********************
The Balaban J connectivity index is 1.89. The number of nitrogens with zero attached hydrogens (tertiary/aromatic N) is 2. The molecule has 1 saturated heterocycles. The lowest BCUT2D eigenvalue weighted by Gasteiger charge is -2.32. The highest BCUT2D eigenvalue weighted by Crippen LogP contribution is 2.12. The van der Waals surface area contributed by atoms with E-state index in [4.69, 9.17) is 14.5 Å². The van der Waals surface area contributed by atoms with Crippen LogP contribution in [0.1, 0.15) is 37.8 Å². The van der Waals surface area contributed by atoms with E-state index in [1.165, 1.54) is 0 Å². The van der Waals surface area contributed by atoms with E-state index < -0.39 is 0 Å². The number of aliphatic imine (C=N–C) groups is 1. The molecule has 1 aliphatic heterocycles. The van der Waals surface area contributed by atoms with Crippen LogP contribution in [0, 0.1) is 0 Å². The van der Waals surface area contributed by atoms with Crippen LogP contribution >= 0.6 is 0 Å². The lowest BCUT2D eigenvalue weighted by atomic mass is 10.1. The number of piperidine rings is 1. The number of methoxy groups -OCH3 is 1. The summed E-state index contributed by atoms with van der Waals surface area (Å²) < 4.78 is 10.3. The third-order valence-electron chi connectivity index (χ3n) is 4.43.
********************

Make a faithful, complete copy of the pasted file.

The Balaban J connectivity index is 1.89. The number of nitrogens with zero attached hydrogens (tertiary/aromatic N) is 2. The molecule has 1 saturated heterocycles. The lowest BCUT2D eigenvalue weighted by Gasteiger charge is -2.32. The highest BCUT2D eigenvalue weighted by Crippen LogP contribution is 2.12. The van der Waals surface area contributed by atoms with E-state index in [4.69, 9.17) is 14.5 Å². The van der Waals surface area contributed by atoms with Crippen LogP contribution in [0.1, 0.15) is 37.8 Å². The van der Waals surface area contributed by atoms with E-state index in [1.165, 1.54) is 0 Å². The van der Waals surface area contributed by atoms with E-state index < -0.39 is 0 Å². The number of aliphatic imine (C=N–C) groups is 1. The molecule has 1 aliphatic heterocycles. The van der Waals surface area contributed by atoms with Crippen LogP contribution in [0, 0.1) is 0 Å². The van der Waals surface area contributed by atoms with Crippen LogP contribution >= 0.6 is 0 Å². The lowest BCUT2D eigenvalue weighted by atomic mass is 10.1. The number of piperidine rings is 1. The number of methoxy groups -OCH3 is 1. The summed E-state index contributed by atoms with van der Waals surface area (Å²) < 4.78 is 10.3. The third-order valence-electron chi connectivity index (χ3n) is 4.43.